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In the opinion of Marvin Baker
Marvin Baker
In the opinion of Marvin Baker
Marvin Baker

Upside Down Under: Recycling stable but stagnant?…

Marvin Baker
 June 12, 2022
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Most of us, if not all of us in North Dakota, have recycled something. The first thing that comes to mind is aluminum cans, but there are numerous other items that can be and are recycled.

North Dakota and the United States are a long way from the motivation to recycle in Europe, but that attitude is gaining some ground, slowly but surely.

The city of Fargo has had a robust recycling program for more than 32 years that I’m aware of. And since 1990, numerous other programs have popped up across the state that have lessened the burden on community landfills.

As it stands today, there are 28 communities in North Dakota that have recycling drop-off points. Sixteen communities have curbside pick up and what’s interesting about that is it’s not always the bigger cities doing this.

In fact, Minto (population 776), Pembina (population 448), St. Thomas (population 340), and Gilby (population 313) are among those communities that have curbside recycling pick up.

The drop off points are not always so well defined. Sometimes it’s nothing more than an enclosed trailer with a door to put recyclables into. In other spots it’s more sophisticated. Some places actually have buildings such as the city of Fargo, North Dakota Recycling Services in Williston, Recycle North Dakota in Jamestown, 4 R’s Recycling in Carrington, the city of Kenmare and the city of Harvey.

The beauty of all this is that every small community in North Dakota has vacant buildings and locals often wonder what to do with those buildings. Opening a recycle center would be a win-win option. Recycle North Dakota took the old Coca Cola Bottling Co., building in Jamestown and turned it into a modern recycle center.

Recycling is becoming more popular although not more profitable at this time. It’s like any other commodity, prices rise and fall. But despite it’s popularity, it’s sometimes confusing as some recyclers will accept items that others do not.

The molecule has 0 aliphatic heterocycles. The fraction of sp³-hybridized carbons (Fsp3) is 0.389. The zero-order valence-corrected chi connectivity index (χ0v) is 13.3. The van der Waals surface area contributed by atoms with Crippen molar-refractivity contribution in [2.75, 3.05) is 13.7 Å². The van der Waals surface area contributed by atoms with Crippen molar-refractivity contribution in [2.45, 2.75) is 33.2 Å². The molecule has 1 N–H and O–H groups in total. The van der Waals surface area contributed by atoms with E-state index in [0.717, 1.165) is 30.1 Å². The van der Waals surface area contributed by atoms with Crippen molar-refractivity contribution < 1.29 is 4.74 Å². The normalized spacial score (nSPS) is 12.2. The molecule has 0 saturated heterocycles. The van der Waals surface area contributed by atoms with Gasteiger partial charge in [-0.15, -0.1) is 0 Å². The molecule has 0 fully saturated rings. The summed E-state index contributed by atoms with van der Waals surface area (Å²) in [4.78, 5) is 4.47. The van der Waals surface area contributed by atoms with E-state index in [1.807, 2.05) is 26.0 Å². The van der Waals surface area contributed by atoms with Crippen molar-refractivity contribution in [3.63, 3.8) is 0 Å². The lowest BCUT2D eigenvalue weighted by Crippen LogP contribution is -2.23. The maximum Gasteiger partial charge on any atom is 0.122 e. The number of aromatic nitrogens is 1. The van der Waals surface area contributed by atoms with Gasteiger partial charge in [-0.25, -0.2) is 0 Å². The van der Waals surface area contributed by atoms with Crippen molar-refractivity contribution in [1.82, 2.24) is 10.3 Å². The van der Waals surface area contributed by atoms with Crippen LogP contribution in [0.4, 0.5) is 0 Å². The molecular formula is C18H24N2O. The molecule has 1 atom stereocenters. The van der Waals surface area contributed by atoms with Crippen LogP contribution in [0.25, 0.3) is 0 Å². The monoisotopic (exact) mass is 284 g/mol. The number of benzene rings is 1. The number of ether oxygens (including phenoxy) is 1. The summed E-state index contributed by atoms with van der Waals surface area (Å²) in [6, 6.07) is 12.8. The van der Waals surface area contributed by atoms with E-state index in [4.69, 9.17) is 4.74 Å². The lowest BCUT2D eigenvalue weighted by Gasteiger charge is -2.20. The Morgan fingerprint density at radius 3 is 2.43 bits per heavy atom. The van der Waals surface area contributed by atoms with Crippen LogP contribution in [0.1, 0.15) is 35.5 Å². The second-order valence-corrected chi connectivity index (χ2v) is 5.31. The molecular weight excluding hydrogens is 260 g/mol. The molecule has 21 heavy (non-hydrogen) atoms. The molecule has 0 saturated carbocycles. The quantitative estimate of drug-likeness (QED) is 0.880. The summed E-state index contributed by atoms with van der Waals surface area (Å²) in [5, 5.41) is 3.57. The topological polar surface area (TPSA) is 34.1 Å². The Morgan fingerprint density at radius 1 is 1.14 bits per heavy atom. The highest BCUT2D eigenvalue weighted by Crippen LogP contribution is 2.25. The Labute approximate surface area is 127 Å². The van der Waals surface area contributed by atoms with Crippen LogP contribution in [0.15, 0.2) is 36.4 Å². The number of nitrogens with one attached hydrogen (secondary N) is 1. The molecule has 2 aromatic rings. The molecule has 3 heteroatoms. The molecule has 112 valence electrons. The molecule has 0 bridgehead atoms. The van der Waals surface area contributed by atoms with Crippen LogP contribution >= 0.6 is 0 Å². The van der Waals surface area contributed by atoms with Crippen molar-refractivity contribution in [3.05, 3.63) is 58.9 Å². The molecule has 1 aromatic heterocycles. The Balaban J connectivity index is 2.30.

For instance, the city of Fargo accepts newspaper, paper, junk mail, magazines, glass, bottles, steel, and aluminum cans, plastics No. 1 through 7, paperboard and cardboard. The city of West Fargo has added a similar program and recycling is popular enough in Fargo that a private company is accepting recyclables.

Recycle North Dakota takes phone books, catalogs, paper egg cartons, glass, but only if it’s taken to the site and electronics for a fee. There are some that are very specific such as batteries, motor oil, or medical waste.

In Minot it’s Earth Recycling that takes care of the commercial part of the city. Not so long ago, Kalix and Earth Recycling accepted items. But as some of us know, Earth Recycling had a major fire and has since moved it’s operation to Glenburn and Kalix has limited itself to confidential shredded paper. It leaves private individuals in a bit of a lurch.

Any city engineer will tell you that recycling is appreciated simply because landfills will last so much longer when recyclables are put in their proper place.

According to the state of North Dakota, 20 percent of the solid waste can be recycled and that statistic rises to 30 percent among the eight largest cities. In addition, 80 percent of office waste is paper that can be recy-cled.

So if you work at an insurance company, a grain elevator, a car dealership, or a grocery store, think about that the next time you take out the trash.

It is said that every North Dakotan generates 4.8 pounds of garbage a day and at least 20 percent of that is recyclable.

Now imagine for a moment walking into any business establishment in Europe; an airport, a restaurant, a hotel, a shopping center, an Army barracks; separate receptacles are set up to accept recyclables. One is for paper, one is for bottles, one is for aluminum, and one is for regular trash.

North Dakota will eventually get there. Some places are already doing it. We just need to have more of an incentive to recycle. Yes, we’re saving our landfills, but money is a motivator so if those commodity prices would increase, more people would get on board.

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